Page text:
Just one sale this fall, and members get first pick
The mutabilis rose, an Arboretum All-Star also known as the butterfly rose, is among the plants to be offered for sale during the UC Davis Arboretum Fall Sale. (Photo: Kathy Morrison)
The UC Davis Arboretum Nursery plant sale for years has been a top source for California natives and other plants appropriate for our climate. When the Covid-19 shutdowns began, the sales moved online, with curbside pickup arranged for purchased plants.
And that's what is planned this fall, too. Only one sale will be held this season, unlike the multiple ones last spring, and members of Friends of the Arboretum will get first crack at the plant inventory.
And what an inventory! It runs 44 pages, available for viewing here , and includes hundreds of yarrow, dozens of mangaves, 250 showy milkweeds and even a few abutilons. Plenty of succulents, too.
So, if you're already a member of the Friends or of the Davis Botanical Society, be ready at 10 a.m. Tuesday, Oct. 19, when the sale starts. (Such a deal: These folks also get 10 percent off their plant purchase.) Then at 10 a.m. Oct. 22, members of the public will be able to join the shopping. At 1 p.m. Oct. 25, sales will close for the season.
After checkout, shoppers receive a link to schedule a time during the pickup period, which runs from Oct. 26 to Nov. 13, with Sunday, Monday and Veterans Day excluded.
Note: For members of the public to access the online plant sale store, they must sign up for the Arboretum newsletter, The Leaflet. Sign up here. A link to the store will be sent to newsletter subscribers the morning of Oct. 22.
Anyone interesting in joining the Friends of the Arboretum -- which this year is celebrating 50 years of dedicated support -- can find details here. In addition to supporting the Arboretum and Public Garden, which is one of the region's great treasures, and getting deals on plants, members receive other benefits. These include partner discounts at such businesses as Redwood Barn Nursery in Davis, Renee's Garden Seeds online, and Annie's Annuals in Richmond and online.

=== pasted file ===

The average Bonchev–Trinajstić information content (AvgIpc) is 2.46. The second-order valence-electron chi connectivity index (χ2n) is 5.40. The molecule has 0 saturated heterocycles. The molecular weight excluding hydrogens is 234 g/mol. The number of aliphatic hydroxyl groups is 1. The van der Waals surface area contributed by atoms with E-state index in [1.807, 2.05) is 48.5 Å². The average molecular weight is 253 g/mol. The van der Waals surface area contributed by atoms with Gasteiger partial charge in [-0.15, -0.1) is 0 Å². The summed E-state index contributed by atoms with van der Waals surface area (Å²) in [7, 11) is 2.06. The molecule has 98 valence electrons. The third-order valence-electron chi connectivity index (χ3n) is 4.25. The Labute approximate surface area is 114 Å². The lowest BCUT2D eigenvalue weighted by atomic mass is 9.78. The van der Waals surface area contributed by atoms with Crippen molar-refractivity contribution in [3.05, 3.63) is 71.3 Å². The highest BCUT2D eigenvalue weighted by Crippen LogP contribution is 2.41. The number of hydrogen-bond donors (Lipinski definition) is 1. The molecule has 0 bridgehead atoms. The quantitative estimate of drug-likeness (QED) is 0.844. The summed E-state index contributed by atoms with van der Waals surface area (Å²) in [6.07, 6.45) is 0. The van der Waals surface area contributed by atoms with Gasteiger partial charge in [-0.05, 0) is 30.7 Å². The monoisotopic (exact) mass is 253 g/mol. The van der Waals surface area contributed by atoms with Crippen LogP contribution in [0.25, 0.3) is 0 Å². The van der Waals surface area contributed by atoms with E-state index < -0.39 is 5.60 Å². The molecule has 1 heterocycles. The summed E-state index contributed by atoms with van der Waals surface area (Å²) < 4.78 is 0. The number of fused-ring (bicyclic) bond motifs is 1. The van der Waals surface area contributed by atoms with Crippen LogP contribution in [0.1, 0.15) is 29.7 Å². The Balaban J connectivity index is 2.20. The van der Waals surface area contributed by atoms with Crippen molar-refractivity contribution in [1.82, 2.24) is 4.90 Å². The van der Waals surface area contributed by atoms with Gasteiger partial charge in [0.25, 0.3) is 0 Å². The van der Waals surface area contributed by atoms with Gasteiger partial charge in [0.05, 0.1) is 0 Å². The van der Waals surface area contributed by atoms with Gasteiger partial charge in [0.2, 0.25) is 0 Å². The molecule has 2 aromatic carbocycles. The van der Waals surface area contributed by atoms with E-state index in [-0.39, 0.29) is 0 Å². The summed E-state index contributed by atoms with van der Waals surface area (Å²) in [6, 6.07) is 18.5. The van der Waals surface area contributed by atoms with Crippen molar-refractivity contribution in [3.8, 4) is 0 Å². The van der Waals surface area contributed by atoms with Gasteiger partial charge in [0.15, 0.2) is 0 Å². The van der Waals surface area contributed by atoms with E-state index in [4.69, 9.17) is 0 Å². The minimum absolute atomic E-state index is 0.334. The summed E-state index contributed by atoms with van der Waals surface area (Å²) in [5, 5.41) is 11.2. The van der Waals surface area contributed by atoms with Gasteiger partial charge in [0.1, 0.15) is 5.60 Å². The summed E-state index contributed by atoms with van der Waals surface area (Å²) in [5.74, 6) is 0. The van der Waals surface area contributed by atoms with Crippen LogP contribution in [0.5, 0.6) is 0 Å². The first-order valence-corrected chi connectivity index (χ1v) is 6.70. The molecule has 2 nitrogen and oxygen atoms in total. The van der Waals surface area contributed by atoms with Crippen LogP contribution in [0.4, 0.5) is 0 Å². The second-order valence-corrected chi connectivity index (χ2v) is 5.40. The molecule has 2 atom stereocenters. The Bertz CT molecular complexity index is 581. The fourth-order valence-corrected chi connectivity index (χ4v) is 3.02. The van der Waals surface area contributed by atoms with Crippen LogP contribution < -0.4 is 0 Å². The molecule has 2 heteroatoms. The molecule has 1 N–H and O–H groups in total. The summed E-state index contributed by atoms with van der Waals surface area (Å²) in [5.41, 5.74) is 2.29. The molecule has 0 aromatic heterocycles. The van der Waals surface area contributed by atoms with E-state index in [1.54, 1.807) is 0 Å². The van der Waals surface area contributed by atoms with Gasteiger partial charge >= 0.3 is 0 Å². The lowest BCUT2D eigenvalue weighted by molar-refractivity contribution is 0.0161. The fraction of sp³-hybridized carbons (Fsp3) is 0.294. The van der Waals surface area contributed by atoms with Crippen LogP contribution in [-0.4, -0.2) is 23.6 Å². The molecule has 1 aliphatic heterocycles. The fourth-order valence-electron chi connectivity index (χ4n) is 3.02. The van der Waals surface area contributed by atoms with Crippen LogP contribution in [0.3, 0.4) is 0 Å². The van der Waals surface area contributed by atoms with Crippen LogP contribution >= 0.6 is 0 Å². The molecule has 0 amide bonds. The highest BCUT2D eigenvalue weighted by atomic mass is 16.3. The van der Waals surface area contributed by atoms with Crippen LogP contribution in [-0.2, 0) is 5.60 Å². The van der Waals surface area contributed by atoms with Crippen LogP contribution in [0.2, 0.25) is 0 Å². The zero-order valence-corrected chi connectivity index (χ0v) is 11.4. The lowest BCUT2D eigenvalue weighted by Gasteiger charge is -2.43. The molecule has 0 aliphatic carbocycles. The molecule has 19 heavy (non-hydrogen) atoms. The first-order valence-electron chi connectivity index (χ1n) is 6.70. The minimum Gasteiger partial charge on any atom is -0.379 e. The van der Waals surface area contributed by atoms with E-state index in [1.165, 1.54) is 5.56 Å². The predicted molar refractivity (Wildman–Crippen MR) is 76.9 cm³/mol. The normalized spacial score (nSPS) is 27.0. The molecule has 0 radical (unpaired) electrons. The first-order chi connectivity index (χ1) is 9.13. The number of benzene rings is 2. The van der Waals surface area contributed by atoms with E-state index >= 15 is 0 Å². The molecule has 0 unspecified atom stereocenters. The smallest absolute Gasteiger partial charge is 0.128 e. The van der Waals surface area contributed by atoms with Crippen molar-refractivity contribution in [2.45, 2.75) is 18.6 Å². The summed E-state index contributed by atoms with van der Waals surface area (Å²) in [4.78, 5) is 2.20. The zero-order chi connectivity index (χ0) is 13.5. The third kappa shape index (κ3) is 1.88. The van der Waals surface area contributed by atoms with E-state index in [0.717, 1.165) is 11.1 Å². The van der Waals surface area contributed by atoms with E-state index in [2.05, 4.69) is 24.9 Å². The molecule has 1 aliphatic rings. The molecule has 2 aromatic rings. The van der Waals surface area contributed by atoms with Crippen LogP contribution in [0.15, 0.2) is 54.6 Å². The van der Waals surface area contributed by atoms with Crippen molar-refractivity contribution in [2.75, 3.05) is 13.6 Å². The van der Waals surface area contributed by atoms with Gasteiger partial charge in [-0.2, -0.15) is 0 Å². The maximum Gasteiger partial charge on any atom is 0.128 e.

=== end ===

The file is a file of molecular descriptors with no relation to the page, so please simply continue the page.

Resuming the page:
-- Kathy Morrison
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Dig In: Garden checklist for week of Sept. 25
This week's warm break will revive summer crops such as peppers and tomatoes that may still be trying to produce fruit. Pumpkins and winter squash will add weight rapidly.
Be on the lookout for powdery mildew and other fungal diseases that may be enjoying this combination of warm air and moist soil.
* Late September is ideal for sowing a new lawn or re-seeding bare spots.
* Compost annuals and vegetable crops that have finished producing.
* Cultivate and add compost to the soil to replenish its nutrients for fall and winter vegetables and flowers.
* Plant for fall now. The warm soil will get cool-season veggies and flowers off to a fast start.
* Plant onions, lettuce, peas, radishes, turnips, beets, carrots, bok choy, spinach and potatoes directly into the vegetable beds.
* Transplant lettuce, cabbage, broccoli, kale, Brussels sprouts and cauliflower.
* Sow seeds of California poppies, clarkia and African daisies.
* Transplant cool-weather annuals such as pansies, violas, fairy primroses, calendulas, stocks and snapdragons.
* Divide and replant bulbs, rhizomes and perennials.
* Dig up and divide daylilies as they complete their bloom cycle.
* Divide and transplant peonies that have become overcrowded. Replant with "eyes" about an inch below the soil surface.
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